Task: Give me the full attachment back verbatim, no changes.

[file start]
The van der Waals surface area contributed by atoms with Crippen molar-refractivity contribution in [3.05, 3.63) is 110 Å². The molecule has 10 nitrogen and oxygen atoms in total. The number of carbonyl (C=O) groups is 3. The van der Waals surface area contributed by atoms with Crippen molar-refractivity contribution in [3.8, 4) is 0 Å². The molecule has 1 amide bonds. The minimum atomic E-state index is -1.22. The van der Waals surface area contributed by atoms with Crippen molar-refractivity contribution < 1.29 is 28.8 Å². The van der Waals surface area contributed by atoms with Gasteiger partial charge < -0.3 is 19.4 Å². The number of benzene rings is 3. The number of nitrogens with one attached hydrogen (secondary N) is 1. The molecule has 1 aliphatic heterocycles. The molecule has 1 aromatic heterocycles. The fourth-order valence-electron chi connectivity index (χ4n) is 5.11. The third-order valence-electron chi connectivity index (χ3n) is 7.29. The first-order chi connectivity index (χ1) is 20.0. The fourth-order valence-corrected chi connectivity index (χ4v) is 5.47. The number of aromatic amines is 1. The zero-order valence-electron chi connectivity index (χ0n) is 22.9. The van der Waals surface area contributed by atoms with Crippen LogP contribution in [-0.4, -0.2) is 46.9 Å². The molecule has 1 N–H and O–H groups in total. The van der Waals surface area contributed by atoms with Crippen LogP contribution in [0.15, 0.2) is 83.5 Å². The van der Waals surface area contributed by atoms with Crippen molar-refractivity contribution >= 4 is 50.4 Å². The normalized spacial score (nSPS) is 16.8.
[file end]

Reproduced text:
The van der Waals surface area contributed by atoms with Crippen molar-refractivity contribution in [3.05, 3.63) is 110 Å². The molecule has 10 nitrogen and oxygen atoms in total. The number of carbonyl (C=O) groups is 3. The van der Waals surface area contributed by atoms with Crippen molar-refractivity contribution in [3.8, 4) is 0 Å². The molecule has 1 amide bonds. The minimum atomic E-state index is -1.22. The van der Waals surface area contributed by atoms with Crippen molar-refractivity contribution < 1.29 is 28.8 Å². The van der Waals surface area contributed by atoms with Gasteiger partial charge < -0.3 is 19.4 Å². The number of benzene rings is 3. The number of nitrogens with one attached hydrogen (secondary N) is 1. The molecule has 1 aliphatic heterocycles. The molecule has 1 aromatic heterocycles. The fourth-order valence-electron chi connectivity index (χ4n) is 5.11. The third-order valence-electron chi connectivity index (χ3n) is 7.29. The first-order chi connectivity index (χ1) is 20.0. The fourth-order valence-corrected chi connectivity index (χ4v) is 5.47. The number of aromatic amines is 1. The zero-order valence-electron chi connectivity index (χ0n) is 22.9. The van der Waals surface area contributed by atoms with Crippen LogP contribution in [-0.4, -0.2) is 46.9 Å². The molecule has 1 N–H and O–H groups in total. The van der Waals surface area contributed by atoms with Crippen LogP contribution in [0.15, 0.2) is 83.5 Å². The van der Waals surface area contributed by atoms with Crippen molar-refractivity contribution >= 4 is 50.4 Å². The normalized spacial score (nSPS) is 16.8.